By AIDA SULTANOVA, Associated Press
BAKU, Azerbaijan (AP) — Azerbaijan's president won a third five-year term by a landslide in Wednesday's election, according to preliminary results, extending decades of dynastic rule in the oil-rich Caspian Sea nation allied with the West.
An opposition challenger quickly cried foul, protesting what he described as widespread vote-rigging and questioning the legitimacy of the vote.
With 72 percent of precincts counted, Ilham Aliyev was leading the field with nearly 85 percent of the vote, said the Central Election Commission chief, Mazahir Panahov.
The main opposition candidate, historian Jamil Hasanli, had about 5 percent of the vote, followed by eight other contenders. Full preliminary results are expected Thursday.
Exit polls have earlier shown similar figures, prompting Aliyev's campaign chief, Ali Ahmadov, to quickly claim victory. "Ilham Aliyev has unconditional support of the population," Ahmadov said.
In a statement after the election, Hasanli condemned what he called "total falsification and rude trampling on the people's rights."
"Already now the legitimacy of the election can be called into question," he said.
Earlier in the day, Hasanli said that his supporters registered cases of ballot stuffing at a number of polling stations. "Regrettably, many government officials are involved in falsification, becoming accomplices of a grave crime," he said.
The Central Election Commission chief insisted that the vote was clean. International election monitors are to issue their report Thursday.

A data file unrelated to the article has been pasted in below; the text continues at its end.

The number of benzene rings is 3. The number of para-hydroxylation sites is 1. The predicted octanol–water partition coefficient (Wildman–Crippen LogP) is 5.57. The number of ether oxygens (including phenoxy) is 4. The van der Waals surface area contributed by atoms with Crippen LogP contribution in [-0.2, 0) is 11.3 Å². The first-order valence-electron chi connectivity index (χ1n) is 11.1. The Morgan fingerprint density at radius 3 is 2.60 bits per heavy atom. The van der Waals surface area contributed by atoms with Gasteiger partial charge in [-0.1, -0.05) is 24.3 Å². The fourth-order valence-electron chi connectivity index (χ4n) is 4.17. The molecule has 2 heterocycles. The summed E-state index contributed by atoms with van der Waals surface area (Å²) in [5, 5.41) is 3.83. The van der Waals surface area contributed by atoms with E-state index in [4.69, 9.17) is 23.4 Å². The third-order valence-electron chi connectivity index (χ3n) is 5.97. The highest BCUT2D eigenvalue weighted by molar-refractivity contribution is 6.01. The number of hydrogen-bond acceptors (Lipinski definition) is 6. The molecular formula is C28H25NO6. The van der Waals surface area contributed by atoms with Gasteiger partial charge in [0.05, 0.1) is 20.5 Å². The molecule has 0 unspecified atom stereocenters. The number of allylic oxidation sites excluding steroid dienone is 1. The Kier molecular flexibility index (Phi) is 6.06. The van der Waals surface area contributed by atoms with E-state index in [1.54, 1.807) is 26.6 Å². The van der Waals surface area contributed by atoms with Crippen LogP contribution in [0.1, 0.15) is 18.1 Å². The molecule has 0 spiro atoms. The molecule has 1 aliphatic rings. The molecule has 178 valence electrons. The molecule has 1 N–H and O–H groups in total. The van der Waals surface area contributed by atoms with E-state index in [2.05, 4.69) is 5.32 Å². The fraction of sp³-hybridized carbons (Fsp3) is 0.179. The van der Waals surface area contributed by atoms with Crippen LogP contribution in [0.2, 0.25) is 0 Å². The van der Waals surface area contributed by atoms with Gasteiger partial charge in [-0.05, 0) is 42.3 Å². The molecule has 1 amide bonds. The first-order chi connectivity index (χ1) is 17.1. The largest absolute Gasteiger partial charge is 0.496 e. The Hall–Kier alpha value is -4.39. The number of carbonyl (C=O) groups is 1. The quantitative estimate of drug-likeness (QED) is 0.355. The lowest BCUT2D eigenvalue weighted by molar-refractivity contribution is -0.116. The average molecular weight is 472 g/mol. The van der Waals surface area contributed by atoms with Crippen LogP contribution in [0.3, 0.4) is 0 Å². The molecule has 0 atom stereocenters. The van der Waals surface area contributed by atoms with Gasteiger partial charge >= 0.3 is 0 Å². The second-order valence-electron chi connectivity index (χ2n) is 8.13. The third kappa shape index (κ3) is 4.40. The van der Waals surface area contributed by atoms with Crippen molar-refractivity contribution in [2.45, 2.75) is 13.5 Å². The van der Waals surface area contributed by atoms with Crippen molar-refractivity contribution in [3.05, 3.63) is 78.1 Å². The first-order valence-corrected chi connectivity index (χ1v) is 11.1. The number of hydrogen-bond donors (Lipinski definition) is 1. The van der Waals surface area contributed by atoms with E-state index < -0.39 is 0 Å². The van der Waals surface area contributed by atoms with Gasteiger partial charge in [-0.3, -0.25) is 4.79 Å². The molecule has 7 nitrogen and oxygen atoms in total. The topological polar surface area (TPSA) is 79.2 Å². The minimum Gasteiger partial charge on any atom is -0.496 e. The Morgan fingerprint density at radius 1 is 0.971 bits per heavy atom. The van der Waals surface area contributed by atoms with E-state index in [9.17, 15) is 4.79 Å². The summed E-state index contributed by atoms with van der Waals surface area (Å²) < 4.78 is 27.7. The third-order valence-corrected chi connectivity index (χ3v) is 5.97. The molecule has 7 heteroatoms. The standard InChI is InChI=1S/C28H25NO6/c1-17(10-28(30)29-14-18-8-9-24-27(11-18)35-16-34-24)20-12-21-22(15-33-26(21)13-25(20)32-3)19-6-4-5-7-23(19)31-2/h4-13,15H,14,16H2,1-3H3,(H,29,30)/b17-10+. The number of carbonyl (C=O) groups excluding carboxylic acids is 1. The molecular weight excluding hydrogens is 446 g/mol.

International rights groups have accused Aliyev of pressuring and harassing government critics, leaving them little chance to campaign. The government, however, loosened restrictions ahead of the ballot, withdrawing its longtime ban on rallies in the center of the capital.
Aliyev has ruled the ex-Soviet nation of 9 million since 2003, succeeding his father, Geidar Aliyev, who had been at the helm for most of the previous three decades, first as Azerbaijan's Communist Party boss during the Soviet times, then as its president.
The younger Aliyev has presented himself as a guarantor of stability, an image with broad appeal in a nation where painful memories are still fresh of the years of turmoil that accompanied the 1991 breakup of the Soviet Union.
A six-year war with neighboring Armenia over the disputed territory of Nagorno-Karabakh left ethnic Armenian forces in control of Nagorno-Karabakh and neighboring areas in Azerbaijan and turned 1 million Azerbaijanis into refugees.
The Azerbaijani leader has shown little tolerance for dissent and extended his rule through elections criticized by Western observers. At the same time, he has firmly allied the Shiite Muslim nation with the West, helping to secure its energy and security interests and to offset Russia's influence in the strategic Caspian region.
Under Aliyev, Azerbaijan has basked in oil riches that have more than tripled its GDP and helped bolster his popularity. The State Oil Fund that accumulates oil revenues held $34 billion at the start of the year.
After hearing the exit poll data, hundreds of Aliyev's supporters carrying national flags and pictures of the president took to the streets, some dancing to popular music. Motorists and bikers drove around the city, waving Azerbaijani flags and honking horns.
"We all are very happy and think that Azerbaijan in the coming five years will continue to prosper and will become the best country in the world," Baku resident Samira Kulieva said.
Sophiko Megrelidze contributed to this report.